Thursday, October 23, 2008

Smelling Outer Space (Dumb Science)

In Futurama, one of Professor Farnsworth's zany inventions includes the Smell-o-Scope (pictured above), which allows people to smell objects anywhere in the Universe. Though completely ridiculous because, as the little brat Cubert points out: "Everyone knows smell is created by molecules that don't move though space."

Personally, I'd never think that smelling what's in space would be very beneficial, but some of our real life scientists disagree. A British chemist is chemically recreating the smell of space at NASA's request. They think it will help astronauts adjust to space walks. According to Yahoo:

Mr Pearce [aka the chemist] said: "We have a few clues as to what space smells like. First of all, there were interviews with astronauts that we were given, when they had been outside and then returned to the space station and were de-suiting and taking off their helmets, they all reported quite particular odours.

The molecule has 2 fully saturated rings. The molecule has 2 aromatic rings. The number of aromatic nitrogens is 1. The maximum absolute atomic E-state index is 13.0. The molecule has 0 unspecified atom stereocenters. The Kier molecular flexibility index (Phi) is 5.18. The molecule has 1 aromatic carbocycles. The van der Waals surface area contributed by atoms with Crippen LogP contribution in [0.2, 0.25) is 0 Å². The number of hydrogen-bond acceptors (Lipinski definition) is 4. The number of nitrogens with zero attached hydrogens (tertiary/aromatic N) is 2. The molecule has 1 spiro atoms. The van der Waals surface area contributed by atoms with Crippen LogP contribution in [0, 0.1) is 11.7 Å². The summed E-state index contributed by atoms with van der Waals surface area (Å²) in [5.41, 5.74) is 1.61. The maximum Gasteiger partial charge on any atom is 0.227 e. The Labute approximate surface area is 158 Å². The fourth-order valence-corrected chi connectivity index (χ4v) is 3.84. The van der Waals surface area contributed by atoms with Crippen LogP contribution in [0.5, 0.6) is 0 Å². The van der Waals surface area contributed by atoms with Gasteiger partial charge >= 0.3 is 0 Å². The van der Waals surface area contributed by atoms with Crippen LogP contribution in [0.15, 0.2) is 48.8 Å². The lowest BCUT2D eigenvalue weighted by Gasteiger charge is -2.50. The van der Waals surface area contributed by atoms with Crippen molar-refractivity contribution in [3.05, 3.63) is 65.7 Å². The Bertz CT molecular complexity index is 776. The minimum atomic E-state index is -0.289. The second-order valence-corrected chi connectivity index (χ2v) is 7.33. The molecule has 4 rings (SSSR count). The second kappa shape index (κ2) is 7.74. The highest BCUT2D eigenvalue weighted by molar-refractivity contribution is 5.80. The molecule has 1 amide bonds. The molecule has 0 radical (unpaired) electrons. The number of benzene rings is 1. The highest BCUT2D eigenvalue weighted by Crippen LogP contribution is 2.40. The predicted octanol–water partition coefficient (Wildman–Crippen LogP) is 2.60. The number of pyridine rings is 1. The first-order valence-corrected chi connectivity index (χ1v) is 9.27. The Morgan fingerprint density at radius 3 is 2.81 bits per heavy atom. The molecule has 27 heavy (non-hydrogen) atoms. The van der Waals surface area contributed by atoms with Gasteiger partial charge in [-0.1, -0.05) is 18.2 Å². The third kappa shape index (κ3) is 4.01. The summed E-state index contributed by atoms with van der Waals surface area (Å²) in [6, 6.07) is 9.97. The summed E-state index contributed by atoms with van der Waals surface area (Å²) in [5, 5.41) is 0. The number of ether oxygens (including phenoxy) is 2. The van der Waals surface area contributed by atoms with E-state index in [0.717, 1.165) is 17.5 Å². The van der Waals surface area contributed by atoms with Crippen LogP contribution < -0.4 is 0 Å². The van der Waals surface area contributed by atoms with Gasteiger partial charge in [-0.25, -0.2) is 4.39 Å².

"For them, what comes across is a smell of fried steak, hot metal and even welding a motorbike, one of them said."

He added: "We have already produced the smell of fried steak, but hot metal is proving more difficult. We think it's a high energy vibration in the molecule and that's what we're trying to add to it now."

Anyone else think this is a completely ridiculous waste of tax dollars?

Related posts:
Science in the 21st and a Half Century!
Traveling Between Dimensions and Daily Life
My New Theory of the Universe

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2 comments:

Stacey K said...

Wow! Although I love my job, at times I feel like it's really pointless in the grand scheme of things. Your post showed me that mine is far less pointless than stuff the government pays people to do.

So many places to spend tax dollars and this is what seems like a good idea. Maybe I can get a federal grant to study the effect of red balloon dogs on people's moods. Seems about as valid to me.

badabum said...

I don't get it. They're in enclosed space-suits, hence there is no way even a single molecule can get in there, only thing they could smell are (after re-entering space capsule - ISS or whatever) the effects space left on outside layers of the suit itself.

Or am I missing something? What's next, making sure they don't catch... alergies? :)